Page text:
The highlight of our excursion up North was a mid-morning visit to one of the NRT (Northern Rangelands Trust) community conservancies, Kalama Conservancy. Tall, lithe, ebony, shaven heads which glistened in the scorching sun, bold and vibrant ornate accessories which provided just right splash of colour to the dry and arid land, the most graceful of dance moves coupled with a knack for looking perpetually posed for a photograph, we were there to meet all the skilled Samburu women involved in the BeadWORKS Kenya project, and I was immediately awestruck.
I am an ardent lover of bold colours and even as I was pulled into their threshold of melodious ethnic chants and singing accompanied by rhythmic clapping and dancing (oddly only from the neck up. Hadn’t these women watched that ridiculously popular Bazokizo video? Ah, I kid), wearing my yellow dress which had earned me the moniker “butterfly” from Rupi Mangat, I couldn’t help but feel right at home. Well, at least until Mr. David Lekoomet, the chairman for the NRT Council of elders and head of Kalama asked me if I had a boyfriend. Apparently, that’s what stacking multicoloured beaded bangles on one’s arm means, and I had been going through life not knowing this fact! I then realized that while my dress choices were purely coincidental, there is a whole significant culture around the ornate beaded jewelry of Samburu which I honestly had no idea about!
Culturally, these people have been creating statement jewelry long before the first foreign traders even set foot in the country. Today, the beads are typically made of plastic but these skills were honed on readily available raw materials like shells, seeds, bone, clay, sticks and more, which were naturally coloured using ochre and other plant extracts. A chat with the women revealed that each vibrant colour stringed around their long elegant necks had a significant meaning, each tying back to their main livelihood: cattle.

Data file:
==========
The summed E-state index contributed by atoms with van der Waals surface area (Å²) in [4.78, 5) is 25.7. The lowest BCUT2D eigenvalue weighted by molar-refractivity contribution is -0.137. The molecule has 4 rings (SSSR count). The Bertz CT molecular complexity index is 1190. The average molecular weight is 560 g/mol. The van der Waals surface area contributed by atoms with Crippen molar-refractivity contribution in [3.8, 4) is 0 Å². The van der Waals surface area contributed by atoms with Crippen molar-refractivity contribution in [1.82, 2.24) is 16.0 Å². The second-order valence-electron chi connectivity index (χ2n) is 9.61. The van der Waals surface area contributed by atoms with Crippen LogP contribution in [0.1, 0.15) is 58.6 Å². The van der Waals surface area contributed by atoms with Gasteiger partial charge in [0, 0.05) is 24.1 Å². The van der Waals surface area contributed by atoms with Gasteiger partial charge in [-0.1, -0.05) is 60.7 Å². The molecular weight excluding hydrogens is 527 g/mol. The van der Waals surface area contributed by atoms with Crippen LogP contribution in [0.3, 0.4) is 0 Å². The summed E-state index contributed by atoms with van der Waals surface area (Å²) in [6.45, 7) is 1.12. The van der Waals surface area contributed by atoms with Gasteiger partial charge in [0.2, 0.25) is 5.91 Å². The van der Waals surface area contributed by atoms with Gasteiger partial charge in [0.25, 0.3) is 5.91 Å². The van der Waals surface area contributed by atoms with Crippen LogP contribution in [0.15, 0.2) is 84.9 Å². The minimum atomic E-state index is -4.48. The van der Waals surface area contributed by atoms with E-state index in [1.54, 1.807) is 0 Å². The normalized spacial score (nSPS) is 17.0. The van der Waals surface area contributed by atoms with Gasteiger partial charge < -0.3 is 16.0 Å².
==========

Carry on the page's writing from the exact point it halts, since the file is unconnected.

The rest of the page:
Red- The colour of blood in cows which are slaughtered during celebrations to bring the community together. This therefore signifies unity.
Green- Rich healthy grass which provides food for the cows.
Blue- The colour of a clear Northern sky which will occasionally open up to rain, which nourishes the cattle.
Orange/Yellow- In case of visitors, guests are often shown to rooms whose beds have skins in these colours, and they thereby signify hospitality.
Black- The strong and resilient Maasai people.
White- From milk, and signifies purity.
Different colours and different types of ornaments are worn in various occasions to signify marital status, age, celebrations, whether one has male or female children, etc. While these beads are worn by both sexes, they are primarily made by women who, in what I like to refer to as a “beading happy hour” will curve out a portion of their day to sit and chat in from of their manyattas as they create. It is around this seemingly social practice that the BeadWORKS Kenya project has emerged.
As aforementioned, Kalama Conservancy is part of NRT, one of the biggest beneficiaries of Safaricom Marathon in Lewa which has raised over $6 million over the past two decades. Part of these proceeds are being used to change the face of conservancies under NRT, and one such way is through NRT Trading, an enterprise that creates economic opportunities for the locals. Let’s face it, given their semi-nomadic lifestyles within the semi-arid parched lands of Samburu, income-generating opportunities are limited for these women, which has over the years led to traditional gender roles: the men as the breadwinners who go out to graze while women look after the children and the manyattas. With over a thousand women involved, this beading project has empowered them through not only diversifying the family’s income avenues but also equipping them with practical skills like product development, quality control as well as basic finance and marketing skills.
The beads have to be imported and so NRT Trading provides the group with raw materials and they are then compensated when the products are collected to be sold in gift shops around the world. Are the men happy that the women are now making their own money? “The wazees have become so content that they have now started relaxing, which has led to women complaining all over again!” jokes Mr. Lekoomet.
Greeting- Eserian? (Mko na amani/ Do you have peace?)
Response: Oiyee! (Tuko na amani/ We have peace)
This year’s Safaricom Marathon in Lewa Conservancy takes place on Saturday June 24th. More details on their website here.